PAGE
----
Odafe is the author of Taduno’s Song, an audacious love story which goes awry in the face of tyranny that upturns the society in a military regime. From the place of music and its revolutionary power, Odafe sets the pace for a courageous artist who goes headlong into saving the lives of his people in an unflinching dangerous political terrain. Already, his novel has been translated into European languages. Odake, who lived in the UK for almost a decade before relocating to Nigeria, spoke to OLAMIDE BABATUNDE in Lagos on his breakthrough as a writer.
As a child, you interacted with your father through letters. Why was this so and was there any influence of this on you to develop your skill in writing?
As a child, I didn’t live with my parents for so many years, but when I went to live with my father, there was a gap in communication which made me unable to walk up to him to discuss intimate or personal issues. I had to put them down in writing to express myself to him. That, in a way, was my developmental stage and, subsequently, as I grew up, I wanted to take writing as a career; but my father was against him. I communicated with my father more through letters, even though he opposed my choice of career, but he was, in a way, unconsciously helped me to develop my arts, because of the letters that I wrote to him. It was a blessing in disguise, even though it was painful that, as a child, I wasn’t able to sit down to discuss with my parents.
How close are you with your son? Would you re-enact the relationship you had with your father to your son now?
My son and I are very close. He means the world to me and I relate with my son as friends. I am very conscious of that, and I make sure there is no communication gap between us; and it gives him self esteem in whatever he does. It is essential that, as parents, we build a relationship with our children.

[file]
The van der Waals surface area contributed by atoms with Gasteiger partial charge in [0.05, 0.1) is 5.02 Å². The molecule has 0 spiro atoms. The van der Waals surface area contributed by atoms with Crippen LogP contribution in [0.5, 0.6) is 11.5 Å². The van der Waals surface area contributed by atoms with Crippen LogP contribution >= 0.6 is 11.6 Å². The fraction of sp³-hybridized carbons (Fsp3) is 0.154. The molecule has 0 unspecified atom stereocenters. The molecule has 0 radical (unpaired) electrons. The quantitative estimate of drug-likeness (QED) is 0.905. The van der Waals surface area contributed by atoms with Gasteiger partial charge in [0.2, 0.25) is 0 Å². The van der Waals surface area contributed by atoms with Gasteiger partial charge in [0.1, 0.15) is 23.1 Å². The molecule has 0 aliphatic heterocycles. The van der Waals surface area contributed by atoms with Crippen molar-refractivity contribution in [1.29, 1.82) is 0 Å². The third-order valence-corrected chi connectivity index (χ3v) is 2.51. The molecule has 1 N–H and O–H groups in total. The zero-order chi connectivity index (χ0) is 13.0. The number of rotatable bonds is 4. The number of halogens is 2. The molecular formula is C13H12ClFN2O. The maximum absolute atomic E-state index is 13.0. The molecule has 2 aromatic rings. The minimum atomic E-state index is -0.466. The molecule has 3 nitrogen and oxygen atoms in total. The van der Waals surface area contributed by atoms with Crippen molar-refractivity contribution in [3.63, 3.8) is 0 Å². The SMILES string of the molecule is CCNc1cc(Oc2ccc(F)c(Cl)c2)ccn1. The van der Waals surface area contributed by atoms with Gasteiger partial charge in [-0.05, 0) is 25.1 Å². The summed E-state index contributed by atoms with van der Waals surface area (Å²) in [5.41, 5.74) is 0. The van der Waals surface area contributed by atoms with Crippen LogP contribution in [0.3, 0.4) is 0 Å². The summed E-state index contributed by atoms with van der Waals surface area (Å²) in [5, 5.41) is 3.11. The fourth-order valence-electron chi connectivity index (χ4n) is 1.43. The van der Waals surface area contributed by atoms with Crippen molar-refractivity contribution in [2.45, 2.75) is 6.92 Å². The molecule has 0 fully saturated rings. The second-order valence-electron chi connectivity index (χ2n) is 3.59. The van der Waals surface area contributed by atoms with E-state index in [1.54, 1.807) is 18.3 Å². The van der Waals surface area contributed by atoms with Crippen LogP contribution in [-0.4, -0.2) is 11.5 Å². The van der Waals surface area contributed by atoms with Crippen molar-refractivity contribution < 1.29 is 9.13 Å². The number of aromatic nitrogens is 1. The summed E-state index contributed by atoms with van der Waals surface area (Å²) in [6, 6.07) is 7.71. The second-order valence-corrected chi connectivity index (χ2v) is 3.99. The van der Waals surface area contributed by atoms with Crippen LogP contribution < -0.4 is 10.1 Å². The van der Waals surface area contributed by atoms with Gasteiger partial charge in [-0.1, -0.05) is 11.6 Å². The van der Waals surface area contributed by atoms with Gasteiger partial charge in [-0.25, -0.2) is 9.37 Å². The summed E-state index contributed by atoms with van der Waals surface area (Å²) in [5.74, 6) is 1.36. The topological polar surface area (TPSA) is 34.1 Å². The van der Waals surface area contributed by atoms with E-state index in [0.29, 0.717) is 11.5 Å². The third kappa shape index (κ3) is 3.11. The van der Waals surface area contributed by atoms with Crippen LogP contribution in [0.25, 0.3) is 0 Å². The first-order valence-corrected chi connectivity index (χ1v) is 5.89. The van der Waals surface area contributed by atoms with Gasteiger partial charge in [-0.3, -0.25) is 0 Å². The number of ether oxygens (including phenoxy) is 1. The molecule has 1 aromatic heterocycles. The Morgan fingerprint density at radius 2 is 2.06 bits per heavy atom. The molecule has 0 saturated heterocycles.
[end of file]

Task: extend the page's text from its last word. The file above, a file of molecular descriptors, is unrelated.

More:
How does the African society inspire you to create a unique and colourful work when mankind is consumed by the common desire for change?
As a developing society, there is so much going on in the African society. There is so much going on in our socio-economic life, and our cultural evolvement is being submerged which is in-tune with modernisation. All of these provide a situation where the writer/artist is filled with inspiration on various levels. We are a developing society, and our art plays a big role in that process, because every society that develops positively is driven by arts. There is so much drama in every facet of our society, which provides materials for me. It is a common knowledge that most artistes get their inspiration from their society.
How do you feel seeing that your work, Taduno’s Song, has been translated into German, Italian and Turkish languages?
It is a very surreal experience, I must say. Initially, I was praying to get a breakthrough to have my work published in English language, and it took me so long. I worked so hard to get that deal and, all of a sudden, within a short period of getting a book deal with a United Kingdom (UK) publisher, then offers were coming from all over the place for translation rights, which is really amazing. It gives me the feeling that I feel accomplished. If my works are been read in foreign languages that for me is just the ultimate. I feel deeply grateful to the creator that has made this possible.
Your novel, Taduno’s Song, tackles major universal themes of resistance in the face of a dictatorship’s oppression. How has the late Fela’s songs inspired you to write about oppression in the society?